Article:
Weasel Words

Don Watson has a new book called Watson’s Dictionary of Weasel Words, Contemporary Clichés, Cant and Management Jargon. I don’t know if it’s any good but the image of a weasel sucking out the contents of an egg while leaving the shell intact has always appealed to me.

According to Stewart Chaplin weasel words:

…are words that suck all the life out of the words next to them, just as a weasel sucks an egg and leaves the shell. If you heft the egg afterward it’s as light as feather, and not very filling when you’re hungry; but a basketful of them would make quite a show and would bamboozle the unwary.

President Theodore Roosevelt liked the metaphor. Attacking Woodrow Wilson he said:

You can have universal training, or you can have voluntary training, but when you use the voluntary to qualify the word universal, you are using a weasel word; it has sucked all the meaning out of universal. The words flatly contradict each other.

William Saffire credits William Shakespeare with originating the metaphor. In As You Like It Jaques urges Lord Amiens to continue singing by saying: "I can suck melancholy out of a song, as a weasel sucks eggs." Other commentators refer to another of Shakespeare’s weasel references in Henry V "For once the eagle England being in prey, To her unguarded nest the weasel Scot Comes sneaking, and so sucks her princely eggs".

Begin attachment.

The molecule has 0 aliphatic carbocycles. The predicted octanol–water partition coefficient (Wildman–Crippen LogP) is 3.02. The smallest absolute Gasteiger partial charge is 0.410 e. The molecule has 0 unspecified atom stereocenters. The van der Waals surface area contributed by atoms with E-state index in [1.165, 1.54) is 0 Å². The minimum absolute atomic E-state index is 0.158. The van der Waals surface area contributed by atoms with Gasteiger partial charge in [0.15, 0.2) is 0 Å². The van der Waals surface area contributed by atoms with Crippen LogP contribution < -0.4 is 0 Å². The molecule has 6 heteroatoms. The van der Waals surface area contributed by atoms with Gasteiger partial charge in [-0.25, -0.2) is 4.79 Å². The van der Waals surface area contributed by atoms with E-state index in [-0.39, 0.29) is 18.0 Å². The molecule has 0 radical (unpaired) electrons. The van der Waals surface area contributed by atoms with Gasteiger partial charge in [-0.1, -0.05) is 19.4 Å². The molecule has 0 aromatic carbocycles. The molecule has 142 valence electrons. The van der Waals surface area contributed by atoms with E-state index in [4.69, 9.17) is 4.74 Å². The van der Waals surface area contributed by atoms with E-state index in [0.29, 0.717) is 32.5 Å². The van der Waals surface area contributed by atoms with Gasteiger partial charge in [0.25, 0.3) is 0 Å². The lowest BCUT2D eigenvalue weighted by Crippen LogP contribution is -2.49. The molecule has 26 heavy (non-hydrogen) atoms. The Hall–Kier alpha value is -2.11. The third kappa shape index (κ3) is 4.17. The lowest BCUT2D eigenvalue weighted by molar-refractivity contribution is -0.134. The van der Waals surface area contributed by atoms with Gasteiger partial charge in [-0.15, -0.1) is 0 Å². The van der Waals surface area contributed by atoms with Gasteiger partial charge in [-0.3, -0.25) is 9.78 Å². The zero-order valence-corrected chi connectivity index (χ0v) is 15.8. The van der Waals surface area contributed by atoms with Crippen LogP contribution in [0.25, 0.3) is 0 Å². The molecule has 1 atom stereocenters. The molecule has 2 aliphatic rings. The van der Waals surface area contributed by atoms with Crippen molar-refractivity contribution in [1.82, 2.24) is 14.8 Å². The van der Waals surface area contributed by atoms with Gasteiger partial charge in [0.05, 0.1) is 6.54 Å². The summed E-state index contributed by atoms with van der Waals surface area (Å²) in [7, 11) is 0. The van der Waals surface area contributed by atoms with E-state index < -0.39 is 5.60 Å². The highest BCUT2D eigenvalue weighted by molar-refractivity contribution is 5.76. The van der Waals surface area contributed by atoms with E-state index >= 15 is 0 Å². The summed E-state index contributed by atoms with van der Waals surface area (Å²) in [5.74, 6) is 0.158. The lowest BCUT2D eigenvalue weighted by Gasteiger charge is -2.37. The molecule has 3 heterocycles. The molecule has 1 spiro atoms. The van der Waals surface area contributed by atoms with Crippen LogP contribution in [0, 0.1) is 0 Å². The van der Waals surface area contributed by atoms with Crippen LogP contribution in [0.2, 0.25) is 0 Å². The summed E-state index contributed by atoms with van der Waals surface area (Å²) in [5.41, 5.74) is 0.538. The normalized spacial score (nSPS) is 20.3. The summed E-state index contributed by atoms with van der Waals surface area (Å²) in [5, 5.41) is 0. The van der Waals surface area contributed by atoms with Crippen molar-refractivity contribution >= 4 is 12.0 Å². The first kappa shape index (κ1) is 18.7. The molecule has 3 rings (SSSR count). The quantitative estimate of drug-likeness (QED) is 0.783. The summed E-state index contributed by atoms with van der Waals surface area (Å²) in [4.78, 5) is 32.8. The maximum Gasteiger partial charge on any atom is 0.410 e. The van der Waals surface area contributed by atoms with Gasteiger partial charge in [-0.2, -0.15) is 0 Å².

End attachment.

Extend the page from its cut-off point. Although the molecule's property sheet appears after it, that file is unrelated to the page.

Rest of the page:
The Austrian economist Friedrich Hayek referred to Mario Pei’s book Weasel Words: The Art of Saying What You Don’t Mean when he argued that the word ‘social’ tended to suck the meaning out of any word it was placed next to. He likened ‘social justice’ to ‘people’s democracy.’

But the trouble with images like our egg sucking weasels is that they are often grounded in folklore rather than science. Apparently weasels have a lot of trouble sucking anything.

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2024 years ago